But what is the payoff? For some, ballet teaches discipline and structure. Most who study ballet go onto great things because of what you learn in ballet. For some, ballet facilitates them into college. Ballet can open many scholarships and your education can be paid for. For me, it paid for Grad School. College can lead to producing, executive positions in a ballet company, PR and Marketing and many other things. For some, ballet will become a tool for choreography. And for those who are lucky enough, ballet will lead to a job that actually pays the bills. And for an even luckier few, they will become principal dancers at companies and become a face that inspires the next generation. But it just doesn’t end there. Ballet leads to amazing things- the appreciation for music, for classical arts, and more. It exposes you to different ethnicities, different cultures, different ideas. It gives you discipline, dedication and the ability to find inspiration in monotony.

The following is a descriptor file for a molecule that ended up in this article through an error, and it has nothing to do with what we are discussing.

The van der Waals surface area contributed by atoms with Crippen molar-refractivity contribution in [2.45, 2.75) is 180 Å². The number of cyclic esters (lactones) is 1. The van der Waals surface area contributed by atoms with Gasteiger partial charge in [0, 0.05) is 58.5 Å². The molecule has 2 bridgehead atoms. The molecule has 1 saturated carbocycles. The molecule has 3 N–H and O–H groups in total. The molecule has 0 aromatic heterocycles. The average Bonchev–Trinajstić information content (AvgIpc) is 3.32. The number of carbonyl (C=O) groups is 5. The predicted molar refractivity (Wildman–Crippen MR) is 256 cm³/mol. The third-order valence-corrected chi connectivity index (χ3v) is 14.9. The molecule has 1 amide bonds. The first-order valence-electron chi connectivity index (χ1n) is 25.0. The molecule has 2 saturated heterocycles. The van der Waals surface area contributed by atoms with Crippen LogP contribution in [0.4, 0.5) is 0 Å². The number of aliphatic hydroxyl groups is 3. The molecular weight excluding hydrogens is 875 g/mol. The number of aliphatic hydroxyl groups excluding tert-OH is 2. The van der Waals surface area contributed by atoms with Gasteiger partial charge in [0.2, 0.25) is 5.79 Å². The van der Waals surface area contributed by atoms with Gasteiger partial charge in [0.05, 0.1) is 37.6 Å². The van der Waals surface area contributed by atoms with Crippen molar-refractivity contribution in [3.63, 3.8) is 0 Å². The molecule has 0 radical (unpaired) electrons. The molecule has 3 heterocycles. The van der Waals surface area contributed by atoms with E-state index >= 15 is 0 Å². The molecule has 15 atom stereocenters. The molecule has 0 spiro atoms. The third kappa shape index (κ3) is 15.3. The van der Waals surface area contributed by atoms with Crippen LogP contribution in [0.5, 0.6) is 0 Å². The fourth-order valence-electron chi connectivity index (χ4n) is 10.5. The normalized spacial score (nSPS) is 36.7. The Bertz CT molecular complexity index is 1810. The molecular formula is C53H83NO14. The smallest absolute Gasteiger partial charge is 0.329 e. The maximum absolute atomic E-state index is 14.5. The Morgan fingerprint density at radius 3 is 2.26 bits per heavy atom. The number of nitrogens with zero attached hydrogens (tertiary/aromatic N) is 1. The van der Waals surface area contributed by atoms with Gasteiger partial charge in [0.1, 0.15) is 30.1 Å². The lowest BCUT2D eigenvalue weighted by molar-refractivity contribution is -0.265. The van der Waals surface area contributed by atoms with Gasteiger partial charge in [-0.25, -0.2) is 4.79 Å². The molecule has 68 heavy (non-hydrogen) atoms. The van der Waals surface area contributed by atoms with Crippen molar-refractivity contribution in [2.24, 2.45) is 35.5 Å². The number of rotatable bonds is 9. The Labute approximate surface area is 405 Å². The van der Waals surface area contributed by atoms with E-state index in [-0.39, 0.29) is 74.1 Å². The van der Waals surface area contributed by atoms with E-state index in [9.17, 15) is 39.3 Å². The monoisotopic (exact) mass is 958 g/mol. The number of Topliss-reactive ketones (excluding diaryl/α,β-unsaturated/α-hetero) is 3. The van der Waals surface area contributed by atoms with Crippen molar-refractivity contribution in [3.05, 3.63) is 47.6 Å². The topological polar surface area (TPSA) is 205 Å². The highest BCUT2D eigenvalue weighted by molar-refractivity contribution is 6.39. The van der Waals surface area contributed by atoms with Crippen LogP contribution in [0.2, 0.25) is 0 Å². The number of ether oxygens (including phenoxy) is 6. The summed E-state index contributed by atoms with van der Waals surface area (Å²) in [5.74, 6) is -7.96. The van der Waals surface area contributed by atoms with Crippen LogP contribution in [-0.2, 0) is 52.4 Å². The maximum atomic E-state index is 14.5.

Finally, as hard as ballet is, it is the most wonderful thing. It is the combination of music, movement, human emotions, storytelling, fashion design and art coming together to create something that will only exist in that moment. So, as hard as it is to digest, the idea that you might not have what it takes to make it into a ballet company, don’t give up on the art. It is okay to do ballet recreationally, or train seriously, but not have a career. It really does bring the best of art together. It is something that we all should strive for. The essence of the ballet… not the politics of it.